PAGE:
Recipes for a Lifetime of Beautiful Cooking$49.99 It’s been more than a year since Danielle Alvarez left the kitchen at Sydney restaurant Fred’s. Thankfully she’s just landed in ours – with a new cookbook made in collaboration with food writer Libby Travers. The treasured chef draws on her Cuban roots and love of Italian and Asian cuisines to create this gorgeous ode to the abode. From vibrant summery salads to soulful soups and noodle dishes, it’ll put you on the fast track to finding happiness in your own kitchen.
Nat’s What I Reckon: Smash Hit Recipes$49.99 No one really knows Nat’s last name, but the Sydney comedian proves you don’t even need one to cop more than 450k Youtube subscribers. His no-bull cooking vids are a viral sensation, and his second cookbook, Smash Hit Recipes, has 45 sterling feeds (“Sacrificial Lamb Rack”, “End of Days Bolognese”) you can rock out to, any night of the week. An illustrated man calls for an illustrated book, and this one is beautifully done by Sydney artists Bunkwaa, Glenno, Warrick McMiles and Onnie O’Leary.
Undiscovered Victoria$45 Online guide One Hour Out, which showcases the best of regional Victoria, is putting its many years of exploration onto paper with Undiscovered Victoria. Full of stunning photos and creative itineraries, it’ll have you planning your next road trip right away – whether you’re interested in art, food, nature, walks or history. Uncovering secret destinations and sharing chats with locals, the book is dedicated to community spirit, diverse lifestyles and landscapes, and creativity across the state.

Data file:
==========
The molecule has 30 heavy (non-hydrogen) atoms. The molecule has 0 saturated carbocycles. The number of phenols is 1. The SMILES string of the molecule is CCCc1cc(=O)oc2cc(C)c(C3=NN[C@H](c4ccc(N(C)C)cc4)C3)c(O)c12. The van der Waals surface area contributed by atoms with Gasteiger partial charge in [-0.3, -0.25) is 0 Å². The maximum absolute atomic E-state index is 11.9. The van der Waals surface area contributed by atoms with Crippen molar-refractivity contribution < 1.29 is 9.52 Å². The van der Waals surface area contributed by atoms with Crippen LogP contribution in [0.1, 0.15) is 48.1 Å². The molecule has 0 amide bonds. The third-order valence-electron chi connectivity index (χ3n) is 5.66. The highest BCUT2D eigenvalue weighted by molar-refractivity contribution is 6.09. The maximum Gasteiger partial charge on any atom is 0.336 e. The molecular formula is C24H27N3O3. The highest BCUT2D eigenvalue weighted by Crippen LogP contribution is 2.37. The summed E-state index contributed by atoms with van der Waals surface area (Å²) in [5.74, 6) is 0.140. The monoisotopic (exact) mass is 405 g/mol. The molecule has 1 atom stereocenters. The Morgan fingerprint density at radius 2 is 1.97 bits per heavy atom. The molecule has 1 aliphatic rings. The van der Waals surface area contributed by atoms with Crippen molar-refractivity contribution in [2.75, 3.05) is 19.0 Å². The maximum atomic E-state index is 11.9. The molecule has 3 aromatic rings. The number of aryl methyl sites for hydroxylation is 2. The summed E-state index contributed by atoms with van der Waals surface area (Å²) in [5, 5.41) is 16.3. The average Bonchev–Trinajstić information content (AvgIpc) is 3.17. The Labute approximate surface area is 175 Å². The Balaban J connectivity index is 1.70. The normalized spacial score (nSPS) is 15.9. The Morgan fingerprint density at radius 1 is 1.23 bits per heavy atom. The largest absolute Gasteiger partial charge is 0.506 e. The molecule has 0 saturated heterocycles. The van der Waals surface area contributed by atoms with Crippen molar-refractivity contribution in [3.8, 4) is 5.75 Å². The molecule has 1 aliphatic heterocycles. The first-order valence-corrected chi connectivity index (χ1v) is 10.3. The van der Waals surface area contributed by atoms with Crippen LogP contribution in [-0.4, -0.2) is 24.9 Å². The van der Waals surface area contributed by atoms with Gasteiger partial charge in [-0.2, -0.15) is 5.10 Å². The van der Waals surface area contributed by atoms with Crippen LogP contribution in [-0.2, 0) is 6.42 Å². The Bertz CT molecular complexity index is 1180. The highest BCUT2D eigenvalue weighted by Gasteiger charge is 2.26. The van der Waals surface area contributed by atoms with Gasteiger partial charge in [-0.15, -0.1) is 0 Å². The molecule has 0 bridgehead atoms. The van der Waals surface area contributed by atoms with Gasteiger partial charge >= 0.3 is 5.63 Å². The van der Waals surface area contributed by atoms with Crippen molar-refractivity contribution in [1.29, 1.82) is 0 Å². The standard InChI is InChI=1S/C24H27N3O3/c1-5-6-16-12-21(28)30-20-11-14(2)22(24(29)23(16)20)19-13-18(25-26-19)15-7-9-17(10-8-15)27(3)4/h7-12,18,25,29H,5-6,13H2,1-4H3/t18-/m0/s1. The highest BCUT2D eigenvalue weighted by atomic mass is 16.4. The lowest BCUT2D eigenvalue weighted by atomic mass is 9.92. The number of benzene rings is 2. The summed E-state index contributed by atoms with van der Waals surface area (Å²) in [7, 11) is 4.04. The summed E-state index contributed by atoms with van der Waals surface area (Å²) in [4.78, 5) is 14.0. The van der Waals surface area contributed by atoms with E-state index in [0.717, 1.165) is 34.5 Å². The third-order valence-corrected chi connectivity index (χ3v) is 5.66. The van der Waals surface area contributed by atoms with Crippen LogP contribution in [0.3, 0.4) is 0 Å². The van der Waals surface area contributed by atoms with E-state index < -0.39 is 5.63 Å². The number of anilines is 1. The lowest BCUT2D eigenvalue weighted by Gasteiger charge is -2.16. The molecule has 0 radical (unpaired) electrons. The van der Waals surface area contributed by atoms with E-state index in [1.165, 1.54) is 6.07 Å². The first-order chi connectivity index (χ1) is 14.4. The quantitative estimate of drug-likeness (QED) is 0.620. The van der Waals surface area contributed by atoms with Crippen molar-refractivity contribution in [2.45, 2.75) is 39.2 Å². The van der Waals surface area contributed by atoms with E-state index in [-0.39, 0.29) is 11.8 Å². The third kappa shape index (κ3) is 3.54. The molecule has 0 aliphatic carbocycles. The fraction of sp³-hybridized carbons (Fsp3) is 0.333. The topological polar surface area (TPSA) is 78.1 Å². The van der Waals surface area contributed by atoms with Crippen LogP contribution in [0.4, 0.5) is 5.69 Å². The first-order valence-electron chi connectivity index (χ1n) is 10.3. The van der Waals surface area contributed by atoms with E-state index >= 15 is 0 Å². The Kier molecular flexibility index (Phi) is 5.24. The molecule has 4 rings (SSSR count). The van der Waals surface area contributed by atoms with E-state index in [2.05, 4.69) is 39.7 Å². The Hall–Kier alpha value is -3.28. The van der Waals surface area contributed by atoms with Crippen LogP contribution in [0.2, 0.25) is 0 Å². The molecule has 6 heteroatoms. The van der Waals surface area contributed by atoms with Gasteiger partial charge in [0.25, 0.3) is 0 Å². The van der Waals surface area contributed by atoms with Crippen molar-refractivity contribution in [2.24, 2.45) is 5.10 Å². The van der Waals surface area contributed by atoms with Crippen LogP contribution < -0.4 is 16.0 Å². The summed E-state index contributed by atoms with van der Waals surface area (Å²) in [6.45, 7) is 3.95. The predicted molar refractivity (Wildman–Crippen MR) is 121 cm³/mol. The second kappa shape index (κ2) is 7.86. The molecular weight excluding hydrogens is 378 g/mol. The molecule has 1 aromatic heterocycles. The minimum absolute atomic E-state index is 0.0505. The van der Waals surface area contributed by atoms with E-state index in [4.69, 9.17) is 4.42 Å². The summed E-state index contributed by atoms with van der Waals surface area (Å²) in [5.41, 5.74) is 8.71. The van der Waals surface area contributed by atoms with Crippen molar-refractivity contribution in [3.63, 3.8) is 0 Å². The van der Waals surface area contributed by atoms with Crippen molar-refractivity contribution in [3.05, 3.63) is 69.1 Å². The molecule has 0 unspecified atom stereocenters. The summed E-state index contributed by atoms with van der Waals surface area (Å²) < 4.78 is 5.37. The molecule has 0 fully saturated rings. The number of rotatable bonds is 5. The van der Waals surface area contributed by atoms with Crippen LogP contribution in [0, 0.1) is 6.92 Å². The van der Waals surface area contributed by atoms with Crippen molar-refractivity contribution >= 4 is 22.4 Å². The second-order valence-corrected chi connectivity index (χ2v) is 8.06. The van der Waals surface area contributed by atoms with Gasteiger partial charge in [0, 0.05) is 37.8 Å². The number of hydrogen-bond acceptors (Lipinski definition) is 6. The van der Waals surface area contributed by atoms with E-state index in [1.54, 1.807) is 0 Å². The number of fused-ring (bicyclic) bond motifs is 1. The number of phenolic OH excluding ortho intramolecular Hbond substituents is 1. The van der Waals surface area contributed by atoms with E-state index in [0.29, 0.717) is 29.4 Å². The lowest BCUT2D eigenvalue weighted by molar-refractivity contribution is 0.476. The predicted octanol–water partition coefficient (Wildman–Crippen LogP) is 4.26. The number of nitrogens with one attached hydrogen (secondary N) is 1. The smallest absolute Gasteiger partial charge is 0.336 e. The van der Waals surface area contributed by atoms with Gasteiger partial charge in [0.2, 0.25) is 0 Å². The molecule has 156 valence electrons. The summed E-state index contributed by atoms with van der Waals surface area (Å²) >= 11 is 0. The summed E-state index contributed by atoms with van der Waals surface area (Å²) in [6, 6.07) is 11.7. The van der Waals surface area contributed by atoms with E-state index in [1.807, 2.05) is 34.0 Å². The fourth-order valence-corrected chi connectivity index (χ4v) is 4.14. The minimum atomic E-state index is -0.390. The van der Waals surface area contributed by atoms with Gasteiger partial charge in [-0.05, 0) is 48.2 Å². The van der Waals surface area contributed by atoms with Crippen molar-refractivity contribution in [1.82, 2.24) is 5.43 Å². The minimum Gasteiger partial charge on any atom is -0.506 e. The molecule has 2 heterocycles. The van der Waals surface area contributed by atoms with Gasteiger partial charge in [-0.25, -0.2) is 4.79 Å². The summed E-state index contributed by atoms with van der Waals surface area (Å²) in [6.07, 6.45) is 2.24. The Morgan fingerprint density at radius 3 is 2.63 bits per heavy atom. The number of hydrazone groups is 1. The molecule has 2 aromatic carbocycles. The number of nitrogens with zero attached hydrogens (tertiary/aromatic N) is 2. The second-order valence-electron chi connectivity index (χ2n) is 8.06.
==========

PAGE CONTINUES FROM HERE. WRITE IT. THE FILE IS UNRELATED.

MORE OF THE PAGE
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The Dinner Party$60 Fine-dining chef Martin Benn is best known for brain-bending finale challenges on Masterchef and his tenure at top Sydney restaurant Sepia, but his secret passion is throwing fabulous dinner parties with wife and collaborator Vicki Wild. This glossy cookbook presents complete menus for nine themed celebrations, with more than 70 recipes (try Better Than Hasselback potatoes), playlists, wine matches and entertaining ideas. Plan a range of meals including a backyard soiree, spreads from Italy and Japan, or a vegetarian-inspired feast.
The Fraud$34.99 Zadie Smith burst onto the literary scene in 2000 with *White Teeth*, and fans have been waiting for a new novel from the influential British writer since 2016’s Swing Time. Based on actual historical events, this epic tale is set in 1873, when the whole of England was mesmerised by the “Tichborne Trial” – including Scottish housekeeper Mrs Eliza Touchet. The arrival of Andrew Bogle, a former slave from Jamaica who is the key witness in the trial, drives an exuberant narrative that deftly examines class and race.
The New French Look$49.99 Sometimes the French just do it better. When it comes to interiors, their national aesthetic is timeless, effortless and oh so chic. In this first book from the new Style Study series, Melbourne interior designer Lauren Li provides insight on the style’s enduring allure, exploring the work of leading French architects and designers to uncover their guiding principles, plus tips on how to achieve the look. From coastal homes to city dwellings, there’s inspiration on every page.
Fish Butchery$49 With several Sydney restaurants under his belt – plus a James Beard Award (aka the Oscars of food) for his debut book The Whole Fish Cookbook – chef Josh Niland is truly paving the way with his “fin-to-scale” mission: dedicated to cooking as much of the fish as possible. This new cookbook is presented in three separate sections (Catch, Cut and Craft) and is ideal for lovers of seafood – whether you’re new to cooking or an experienced chef.
Earth and Fire$69.99 To bring any ceramic object to life, you need two things: clay and the kiln – in other words, earth and fire. Exploring these two fundamental components, Kylie and Tiffany Johnson dive deep into the techniques, practices and tools of more than 45 Australian ceramicists. Divided into two sections, the book first looks at clay variations and form-building (Earth), and then examines heat conditions (Fire). From messy studio works to finished pieces, there’s inspiration for makers, artists and design enthusiasts of all persuasions.